Segmentation of the Western Laurentian Continental Margin: Evidence for Active Tectonism in the Neoproterozoic-Cambrian ‘Miogeocline’


Dr. Brian J. Mahoney
Professor, University of Wisconsin-Eau Claire

Thursday, October 8th, 2015
CSL 422 – 9:30am


Major variations in Neoproterozoic to Cambrian stratigraphy along the western Laurentian continental margin require along-strike structural inhomogeneties during Neoproterozoic extension. Thick miogeoclinal Neoproterozoic and Cambrian strata in southern Idaho and Utah are abruptly truncated along the present Snake River Plain and do not extend into central Idaho and Montana.  Similarly, coeval miogeoclinal strata in British Columbia do not extend south into Idaho and Montana.  Neoproterozoic to Cambrian stratigraphic and structural relationships in western Montana and central Idaho require the continental margin was tectonically active. 

Sparse Neoproterozoic to Cambrian strata of central Idaho and Montana suggest deposition on an irregular topographic surface. North of the Helena Salient of the Montana fold and thrust belt, near Lewis and Clark Pass, the Flathead Sandstone unconformably overlies both the Ravalli (lower Belt) and Missoula (upper Belt) groups, which requires substantial pre-middle Cambrian uplift (>5 km) and erosion of the Belt Supergroup. South of the Helena Salient, near Ermont, MT, boulder fanglomerate within the Flathead Sandstone where it unconformably overlies probable pre-Belt “Argenta” strata suggests structurally-controlled sedimentation.  In central Idaho, where Cambrian strata are absent, rapid uplift and erosion of Neoproterozoic alkalic plutons yields 500 Ma zircon within the ca. 500 Ma Worm Creek quartzite of SE Idaho.

In contrast, within the Helena Salient, area, the contact between coarse-grained Flathead Sandstone and underlying fine-grained strata mapped as the Mesoproterozoic Belt Supergroup (Ravalli Group) in fact appears to be a conformable transition.  This relationship suggests rocks mapped as Belt Supergroup in Montana may in part actually represent Neoproterozoic to Middle Cambrian strata conformably below the Flathead Sandstone. This interpretation is supported by the intercalation of two distinct zircon populations and by the recent discovery of low diversity ichnofauna in this succession.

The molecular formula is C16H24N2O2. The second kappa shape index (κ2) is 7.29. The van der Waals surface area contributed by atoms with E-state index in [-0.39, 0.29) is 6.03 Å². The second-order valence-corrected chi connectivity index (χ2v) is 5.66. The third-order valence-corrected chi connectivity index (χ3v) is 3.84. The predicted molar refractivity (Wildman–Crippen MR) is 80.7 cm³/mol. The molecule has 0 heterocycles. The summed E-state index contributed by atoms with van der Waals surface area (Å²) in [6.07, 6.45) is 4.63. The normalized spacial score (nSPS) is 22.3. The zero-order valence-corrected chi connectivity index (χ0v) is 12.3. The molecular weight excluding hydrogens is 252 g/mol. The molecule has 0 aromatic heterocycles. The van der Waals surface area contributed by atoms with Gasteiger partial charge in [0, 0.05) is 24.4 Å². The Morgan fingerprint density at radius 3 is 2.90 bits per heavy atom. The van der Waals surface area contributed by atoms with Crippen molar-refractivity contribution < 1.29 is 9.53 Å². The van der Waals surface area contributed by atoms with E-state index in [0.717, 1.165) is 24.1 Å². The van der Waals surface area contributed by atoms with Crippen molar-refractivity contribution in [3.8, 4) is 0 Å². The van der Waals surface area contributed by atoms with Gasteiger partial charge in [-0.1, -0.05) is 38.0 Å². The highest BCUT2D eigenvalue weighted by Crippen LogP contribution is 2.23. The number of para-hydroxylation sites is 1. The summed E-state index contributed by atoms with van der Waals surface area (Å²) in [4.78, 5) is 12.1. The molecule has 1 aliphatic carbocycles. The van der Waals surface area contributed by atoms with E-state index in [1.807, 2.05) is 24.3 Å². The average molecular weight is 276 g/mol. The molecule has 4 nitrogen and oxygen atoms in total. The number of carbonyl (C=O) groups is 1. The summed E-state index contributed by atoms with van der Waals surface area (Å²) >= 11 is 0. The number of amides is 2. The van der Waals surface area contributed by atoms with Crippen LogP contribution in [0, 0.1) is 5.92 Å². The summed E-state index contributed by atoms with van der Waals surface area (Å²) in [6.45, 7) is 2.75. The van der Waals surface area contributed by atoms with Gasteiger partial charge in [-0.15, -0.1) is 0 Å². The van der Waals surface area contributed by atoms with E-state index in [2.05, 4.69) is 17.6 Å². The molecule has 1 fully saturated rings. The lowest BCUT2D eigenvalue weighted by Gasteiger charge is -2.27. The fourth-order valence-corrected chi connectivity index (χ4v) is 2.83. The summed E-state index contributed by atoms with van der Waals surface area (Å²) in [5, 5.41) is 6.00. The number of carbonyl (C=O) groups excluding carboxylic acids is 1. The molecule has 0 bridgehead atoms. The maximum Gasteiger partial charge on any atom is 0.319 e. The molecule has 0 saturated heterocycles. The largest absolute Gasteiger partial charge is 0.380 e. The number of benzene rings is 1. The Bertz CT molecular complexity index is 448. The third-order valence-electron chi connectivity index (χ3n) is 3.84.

The highly variable nature of the basal Cambrian contact (locally an angular unconformity, a disconformity above crystalline basement, and an apparent conformable contract), the coarse grained nature of basal Cambrian strata, evidence for uplift of both Belt Supergroup strata (>5 km) and the existence of rapidly exhumed Neoproterozoic plutonic rocks suggests the continental margin was tectonically active in Neoproterozoic to Cambrian time.  These structural and stratigraphic relationships suggest the northern Rocky Mountains north of the modern Snake River Plain acted as an independent structural domain distinct from subsiding areas to the south and north during Neoproterozoic rifting, and was characterized by episodic uplift, intermittent sedimentation and sporadic magmatism. These features are quite distinct from the classic miogeoclinal successions in southern Alberta and British Columbia and southern Idaho and Utah. This geometry is consistent with the asymmetric extension of the continental margin postulated by Lund et al (2010).

GSAbanner B. J. Mahoney, Segmentation of the Western Laurentian Continental Margin: Evidence for Active Tectonism in the Neoproterozoic-Cambrian ‘Miogeocline’, GSA Session No. 341, 4 November 2015